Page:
The return to sound lending practices for some banks that took on too much risk is a good thing, and I'm sure the adjustment period is difficult on those less-than-creditworthy individuals who now find themselves carrying too much debt that can't be refinanced. Park National Corp., based in Newark, Ohio, where I work, did not ease its underwriting standards like some commercial banks did. As a result, it is business as usual for us, and commercial loans are up 3.4% in the past 12 months.


Carl H. Mayer Jr.
Vice President and Chief Risk Officer
Enterprise Risk Management
Park National Corp.
Utica, Ohio


Becoming Best-in-Class

I enjoyed "Keen to Be Lean" (December 2009), and agree that hospitals should be looking at other types of organizations for ideas on profit and process improvement.

I had a sense of déjà vu — I could have been reading this article about manufacturers in the 1980s. Yes, the Toyota Production System practices evolved from the 1970s, but other process-improvement approaches have also been introduced, and in some cases have become integrated with lean improvement. An example is Six Sigma quality improvement, which for a time was a competing methodology with lean. Best-in-class manufacturing companies have now combined their process excellence programs with names such as Lean Six Sigma. The best of the best have also included simulation technology to test process changes before implementing them in operating departments.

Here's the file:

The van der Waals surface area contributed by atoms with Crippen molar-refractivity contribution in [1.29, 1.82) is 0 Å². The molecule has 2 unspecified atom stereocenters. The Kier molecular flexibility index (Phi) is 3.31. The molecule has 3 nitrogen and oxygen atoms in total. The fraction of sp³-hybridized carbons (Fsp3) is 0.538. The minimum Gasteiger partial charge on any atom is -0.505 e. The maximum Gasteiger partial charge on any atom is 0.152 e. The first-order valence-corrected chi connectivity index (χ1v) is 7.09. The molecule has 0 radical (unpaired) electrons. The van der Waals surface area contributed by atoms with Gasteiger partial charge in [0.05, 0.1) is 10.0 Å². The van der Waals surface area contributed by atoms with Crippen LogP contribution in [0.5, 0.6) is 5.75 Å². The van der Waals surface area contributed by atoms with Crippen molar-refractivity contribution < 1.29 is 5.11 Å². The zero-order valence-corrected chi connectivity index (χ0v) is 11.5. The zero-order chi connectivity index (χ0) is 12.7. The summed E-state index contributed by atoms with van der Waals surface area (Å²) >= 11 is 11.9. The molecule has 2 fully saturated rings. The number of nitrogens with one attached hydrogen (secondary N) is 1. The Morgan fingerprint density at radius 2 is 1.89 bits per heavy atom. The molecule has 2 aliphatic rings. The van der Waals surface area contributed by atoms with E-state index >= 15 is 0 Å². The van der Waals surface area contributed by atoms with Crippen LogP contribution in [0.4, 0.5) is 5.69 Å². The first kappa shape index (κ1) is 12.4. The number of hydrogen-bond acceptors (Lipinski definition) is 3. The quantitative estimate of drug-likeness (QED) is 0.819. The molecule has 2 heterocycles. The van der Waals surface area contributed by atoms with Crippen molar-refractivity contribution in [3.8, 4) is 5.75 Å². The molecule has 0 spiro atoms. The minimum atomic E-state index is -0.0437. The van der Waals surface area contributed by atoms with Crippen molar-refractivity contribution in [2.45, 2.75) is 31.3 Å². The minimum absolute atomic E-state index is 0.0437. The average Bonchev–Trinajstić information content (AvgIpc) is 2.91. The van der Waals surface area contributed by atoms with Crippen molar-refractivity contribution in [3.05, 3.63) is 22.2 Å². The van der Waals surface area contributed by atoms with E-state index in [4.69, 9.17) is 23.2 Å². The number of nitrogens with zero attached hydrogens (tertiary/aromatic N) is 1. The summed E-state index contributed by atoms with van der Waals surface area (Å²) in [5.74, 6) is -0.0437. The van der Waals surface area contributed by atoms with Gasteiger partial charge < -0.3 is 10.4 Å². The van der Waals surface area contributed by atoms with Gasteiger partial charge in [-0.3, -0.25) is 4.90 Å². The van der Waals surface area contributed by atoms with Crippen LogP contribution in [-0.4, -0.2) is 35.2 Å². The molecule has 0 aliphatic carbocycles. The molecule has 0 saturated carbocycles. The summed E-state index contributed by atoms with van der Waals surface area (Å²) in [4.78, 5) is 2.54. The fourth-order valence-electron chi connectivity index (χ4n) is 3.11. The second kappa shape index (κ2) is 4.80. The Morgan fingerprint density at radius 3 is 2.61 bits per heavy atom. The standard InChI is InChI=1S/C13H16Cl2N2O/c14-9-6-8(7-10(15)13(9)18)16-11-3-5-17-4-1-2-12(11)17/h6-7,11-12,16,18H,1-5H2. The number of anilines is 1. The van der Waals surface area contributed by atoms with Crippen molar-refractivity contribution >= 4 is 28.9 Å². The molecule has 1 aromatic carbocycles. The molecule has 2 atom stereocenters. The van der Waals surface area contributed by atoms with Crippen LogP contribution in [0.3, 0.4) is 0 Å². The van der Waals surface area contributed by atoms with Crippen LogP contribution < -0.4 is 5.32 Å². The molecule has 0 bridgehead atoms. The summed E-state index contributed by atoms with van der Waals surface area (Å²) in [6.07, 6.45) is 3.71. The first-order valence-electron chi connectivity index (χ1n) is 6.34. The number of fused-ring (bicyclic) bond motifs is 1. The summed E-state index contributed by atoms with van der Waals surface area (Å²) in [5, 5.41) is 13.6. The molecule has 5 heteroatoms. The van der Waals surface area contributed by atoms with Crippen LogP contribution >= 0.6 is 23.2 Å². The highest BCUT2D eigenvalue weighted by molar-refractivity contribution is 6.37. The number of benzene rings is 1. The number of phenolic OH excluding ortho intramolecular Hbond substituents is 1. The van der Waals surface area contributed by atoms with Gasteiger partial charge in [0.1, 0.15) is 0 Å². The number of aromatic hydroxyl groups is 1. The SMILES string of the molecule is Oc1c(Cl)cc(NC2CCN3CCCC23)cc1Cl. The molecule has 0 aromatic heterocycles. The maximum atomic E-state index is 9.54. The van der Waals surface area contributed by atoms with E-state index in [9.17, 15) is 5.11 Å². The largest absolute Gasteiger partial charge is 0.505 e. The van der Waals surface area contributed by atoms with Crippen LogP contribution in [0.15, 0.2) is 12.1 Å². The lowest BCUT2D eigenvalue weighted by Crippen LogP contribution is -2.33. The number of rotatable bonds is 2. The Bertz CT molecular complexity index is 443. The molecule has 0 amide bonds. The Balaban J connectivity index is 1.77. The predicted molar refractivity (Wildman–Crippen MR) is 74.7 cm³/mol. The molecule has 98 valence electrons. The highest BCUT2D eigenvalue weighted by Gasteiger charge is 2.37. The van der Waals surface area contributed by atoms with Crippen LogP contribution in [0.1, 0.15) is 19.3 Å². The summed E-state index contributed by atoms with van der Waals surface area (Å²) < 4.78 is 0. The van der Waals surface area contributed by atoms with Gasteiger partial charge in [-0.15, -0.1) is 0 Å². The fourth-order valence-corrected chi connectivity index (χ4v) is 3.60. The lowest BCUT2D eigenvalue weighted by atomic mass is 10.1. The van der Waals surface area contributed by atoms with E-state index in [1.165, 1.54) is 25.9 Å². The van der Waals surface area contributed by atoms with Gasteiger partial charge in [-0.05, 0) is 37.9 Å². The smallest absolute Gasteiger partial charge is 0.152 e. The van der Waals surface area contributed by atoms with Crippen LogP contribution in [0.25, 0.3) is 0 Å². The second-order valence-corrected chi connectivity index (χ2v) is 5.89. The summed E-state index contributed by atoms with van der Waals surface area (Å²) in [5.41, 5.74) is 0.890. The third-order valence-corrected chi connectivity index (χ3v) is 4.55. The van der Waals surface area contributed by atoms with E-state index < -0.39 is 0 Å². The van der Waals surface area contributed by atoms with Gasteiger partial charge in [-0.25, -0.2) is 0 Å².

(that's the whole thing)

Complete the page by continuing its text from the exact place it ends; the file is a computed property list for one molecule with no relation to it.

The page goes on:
Best-in-class hospitals started to implement Six Sigma programs to reduce errors and improve quality a few years ago. Rather than making the same mistakes that manufacturers did, with competing methodologies, hospital CFOs should become familiar with and take advantage of the methodologies and tools currently available.

Jim Curry
CEO
OpStat Group Inc.
Ridgefield, Connecticut


Land of Hope and Dreams

I love the statistics and resources in "Failure to Launch?" (October 2009), like the Ewing Marion Kauffman Foundation's studies of corporations founded during recessions. I'm delighted to see the other quotes as well showing that people are forging ahead with their dreams and visions.

When I was a child, my parents terrified me with thoughts of the next Great Depression. I'm fascinated with stories of people who became millionaires during that time. The one thing that I feel most strongly contributes to the success of those who come out on top following a depression or recession is the ability to see beyond the fear, to have hope, passion, and a dream.

John R. Aberle
Partner
Aberle Consulting
San Dimas, California




CFO Publishing Corporation 2009. All rights reserved.